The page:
Large Volume Injection Liquid Chromatography Tandem Mass Spectrometry for Organic Contaminants in Aqueous Samples and Organic Extracts

Challenges and Opportunities for Solid Phase Extraction
Oral Presentation

Prepared by , J. Field

Contact Information:; 541-737-2267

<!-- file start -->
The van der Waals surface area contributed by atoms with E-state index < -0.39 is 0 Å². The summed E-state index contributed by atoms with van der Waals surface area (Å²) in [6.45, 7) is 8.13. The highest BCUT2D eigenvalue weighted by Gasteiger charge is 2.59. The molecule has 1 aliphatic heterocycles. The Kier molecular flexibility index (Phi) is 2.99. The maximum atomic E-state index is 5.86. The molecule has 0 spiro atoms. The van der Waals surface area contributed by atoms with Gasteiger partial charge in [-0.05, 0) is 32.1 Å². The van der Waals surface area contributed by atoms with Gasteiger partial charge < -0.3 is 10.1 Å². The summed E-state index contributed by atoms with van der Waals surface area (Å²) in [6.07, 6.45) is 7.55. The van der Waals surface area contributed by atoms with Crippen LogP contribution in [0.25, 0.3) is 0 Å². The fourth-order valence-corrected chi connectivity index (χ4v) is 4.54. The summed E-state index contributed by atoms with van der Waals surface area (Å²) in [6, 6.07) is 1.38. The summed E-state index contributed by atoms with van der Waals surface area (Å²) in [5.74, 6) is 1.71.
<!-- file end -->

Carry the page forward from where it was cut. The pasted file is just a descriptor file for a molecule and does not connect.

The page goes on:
Solid phase extraction (SPE) was developed as an alternative to liquid-liquid extraction for sample preparation to concentrate organic analytes from water for analysis by gas chromatography in the 1970's. SPE came into use for the concentration of polar analytes when liquid chromatography tandem spectrometry (LC-MS/MS) became commercially available in the late 1990s and early 2000's. The early LC-MS/MS systems required low flow rates (mL/min), which was incompatible with large volume injections (LVI) that can accommodate higher (mL/min) flow rates, effectively halting the development and application of LVI in LC-MS applications. Oregon State University ‘rediscovered’ LVI in 2001 by purchasing commercially available LVI hardware for an Agilent 1100. The kit includes a 900 μL analytical head and seat capillaries, and 6 mL capacity autosampler vials. Additional hardware modifications include use and operation of the mainpass/bypass valve on the LC, and the divert valve on the MS/MS which are critical for control over LVI systems. From both a theoretical and practical perspective, concentrating polar analytes from aqueous matrices by SPE and then separating the analytes on analytical columns is ‘chemically redundant.’ For example, reverse-phase SPE sorbents, which are characterized by large particles sizes (e.g., 40 mm), cannot separate analytes from matrix components that co-elute on a reverse-phase analytical column comprised of smaller particles (e.g., 5 mm). Highlighted examples of LVI for aqueous samples will include the determination of illicit drugs in wastewater effluent (1,800 μL), and surfactants in Corexit oil dispersant in seawater (1,800 μL). Examples of LVI for large volumes (900 μL) organic extracts include the analysis of per- and polyfluoroalkyl substances in extracts of landfill leachates and groundwater obtained by micro liquid-liquid extraction. The cost savings and the ‘green’ aspects of LVI will also be compared to SPE.